In the past few years, my morale about education policy has been boosted moderately by more recognition of history in education policy discussions, especially in Washington, DC. I thought the major inside-the-Beltway players understood that Dana Goldstein’s The Teacher Wars was mandatory reading, and also possibly Rick Hess’s The Same Thing Over and Over. So let me just put it out there more generally, as the object lesson from Tucker’s columns this month: if you are tempted to argue that there was a golden age of education, you have not read enough education history."
shermandorn  2015  education  history  policy  reform  edreform  nclb  danagoldstein  teaching  teachers  poverty  grades  grading  assessment  gradeinflation  divorce  pedagogy  curriculum  narrative  vocationaleducation  colleges  universities  highered  highereducation  schools  publicschools  learning  us  rickhess  marctucker 
may 2015 by robertogreco
The Invented History of 'The Factory Model of Education'
[Follow-up notes here: http://www.aud.life/2015/notes-on-the-invented-history-of-the-factory-model-of ]

"Sal Khan is hardly the only one who tells a story of “the factory of model of education” that posits the United States adopted Prussia’s school system in order to create a compliant populace. It’s a story cited by homeschoolers and by libertarians. It’s a story told by John Taylor Gatto in his 2009 book Weapons of Mass Instruction. It’s a story echoed by The New York Times’ David Brooks. Here he is in 2012: “The American education model…was actually copied from the 18th-century Prussian model designed to create docile subjects and factory workers.”

For what it’s worth, Prussia was not highly industrialized when Frederick the Great formalized its education system in the late 1700s. (Very few places in the world were back then.) Training future factory workers, docile or not, was not really the point.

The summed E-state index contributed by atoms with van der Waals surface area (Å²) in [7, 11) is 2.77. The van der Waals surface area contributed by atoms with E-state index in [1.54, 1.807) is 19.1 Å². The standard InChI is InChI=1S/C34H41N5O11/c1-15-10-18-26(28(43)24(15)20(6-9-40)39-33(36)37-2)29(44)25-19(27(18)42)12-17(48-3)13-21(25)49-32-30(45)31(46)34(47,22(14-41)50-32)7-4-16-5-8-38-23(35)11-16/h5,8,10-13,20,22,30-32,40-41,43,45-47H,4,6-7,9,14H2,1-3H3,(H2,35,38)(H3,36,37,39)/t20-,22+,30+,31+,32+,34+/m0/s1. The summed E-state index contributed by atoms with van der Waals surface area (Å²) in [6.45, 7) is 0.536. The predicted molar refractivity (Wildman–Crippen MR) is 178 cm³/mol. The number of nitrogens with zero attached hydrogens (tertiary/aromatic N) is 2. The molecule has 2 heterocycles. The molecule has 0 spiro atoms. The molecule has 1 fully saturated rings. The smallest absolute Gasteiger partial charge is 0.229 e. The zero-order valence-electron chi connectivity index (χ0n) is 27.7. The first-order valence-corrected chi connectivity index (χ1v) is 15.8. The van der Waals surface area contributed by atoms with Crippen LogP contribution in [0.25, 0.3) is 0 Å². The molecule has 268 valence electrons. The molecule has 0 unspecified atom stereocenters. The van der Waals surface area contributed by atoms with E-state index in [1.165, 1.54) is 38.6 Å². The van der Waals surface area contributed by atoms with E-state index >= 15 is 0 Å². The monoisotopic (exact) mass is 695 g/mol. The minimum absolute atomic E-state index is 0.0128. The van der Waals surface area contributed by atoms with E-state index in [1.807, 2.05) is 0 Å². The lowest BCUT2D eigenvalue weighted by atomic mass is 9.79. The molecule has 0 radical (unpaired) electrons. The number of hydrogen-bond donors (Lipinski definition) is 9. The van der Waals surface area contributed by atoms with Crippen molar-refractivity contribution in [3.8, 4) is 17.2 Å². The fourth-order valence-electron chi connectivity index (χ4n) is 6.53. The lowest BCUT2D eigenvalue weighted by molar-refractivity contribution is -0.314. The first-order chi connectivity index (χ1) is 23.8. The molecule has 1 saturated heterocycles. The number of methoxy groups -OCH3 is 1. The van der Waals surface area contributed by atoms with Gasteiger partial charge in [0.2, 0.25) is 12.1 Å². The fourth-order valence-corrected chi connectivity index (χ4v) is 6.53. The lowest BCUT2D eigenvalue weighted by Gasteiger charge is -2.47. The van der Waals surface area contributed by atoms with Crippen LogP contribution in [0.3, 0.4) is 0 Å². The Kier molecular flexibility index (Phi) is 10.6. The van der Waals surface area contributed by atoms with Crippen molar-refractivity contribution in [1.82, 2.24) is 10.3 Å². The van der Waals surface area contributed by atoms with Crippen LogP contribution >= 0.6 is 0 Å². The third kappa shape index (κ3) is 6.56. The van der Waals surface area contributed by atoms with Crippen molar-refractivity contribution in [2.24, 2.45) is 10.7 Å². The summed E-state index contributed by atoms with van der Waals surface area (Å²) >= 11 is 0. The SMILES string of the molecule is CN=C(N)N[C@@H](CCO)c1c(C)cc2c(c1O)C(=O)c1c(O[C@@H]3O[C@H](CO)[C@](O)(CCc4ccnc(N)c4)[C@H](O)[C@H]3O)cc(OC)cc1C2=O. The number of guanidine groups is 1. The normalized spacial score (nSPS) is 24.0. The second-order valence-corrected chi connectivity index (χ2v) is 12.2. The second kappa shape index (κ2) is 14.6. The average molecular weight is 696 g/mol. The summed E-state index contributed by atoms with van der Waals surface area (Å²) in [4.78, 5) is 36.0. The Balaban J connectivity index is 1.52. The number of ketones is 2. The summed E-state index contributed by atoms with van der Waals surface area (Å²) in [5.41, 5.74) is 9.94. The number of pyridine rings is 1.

Nevertheless industrialization is often touted as both the model and the rationale for the public education system past and present. And by extension, it’s part of a narrative that now contends that schools are no longer equipped to address the needs of a post-industrial world."



"Despite these accounts offered by Toffler, Brooks, Khan, Gatto, and others, the history of schools doesn’t map so neatly onto the history of factories (and visa versa). As education historian Sherman Dorn has argued, “it makes no sense to talk about either ‘the industrial era’ or the development of public school systems as a single, coherent phase of national history.”"



"As Dorn notes, phrases like “the industrial model of education,” “the factory model of education,” and “the Prussian model of education” are used as a “rhetorical foil” in order make a particular political point – not so much to explain the history of education, as to try to shape its future."



"Many education reformers today denounce the “factory model of education” with an appeal to new machinery and new practices that will supposedly modernize the system. That argument is now and has been for a century the rationale for education technology. As Sidney Pressey, one of the inventors of the earliest “teaching machines” wrote in 1932 predicting "The Coming Industrial Revolution in Education,"
Education is the one major activity in this country which is still in a crude handicraft stage. But the economic depression may here work beneficially, in that it may force the consideration of efficiency and the need for laborsaving devices in education. Education is a large-scale industry; it should use quantity production methods. This does not mean, in any unfortunate sense, the mechanization of education. It does mean freeing the teacher from the drudgeries of her work so that she may do more real teaching, giving the pupil more adequate guidance in his learning. There may well be an “industrial revolution” in education. The ultimate results should be highly beneficial. Perhaps only by such means can universal education be made effective.

Pressey, much like Sal Khan and other education technologists today, believed that teaching machines could personalize and “revolutionize” education by allowing students to move at their own pace through the curriculum. The automation of the menial tasks of instruction would enable education to scale, Pressey – presaging MOOC proponents – asserted.

We tend to not see automation today as mechanization as much as algorithmization – the promise and potential in artificial intelligence and virtualization, as if this magically makes these new systems of standardization and control lighter and liberatory.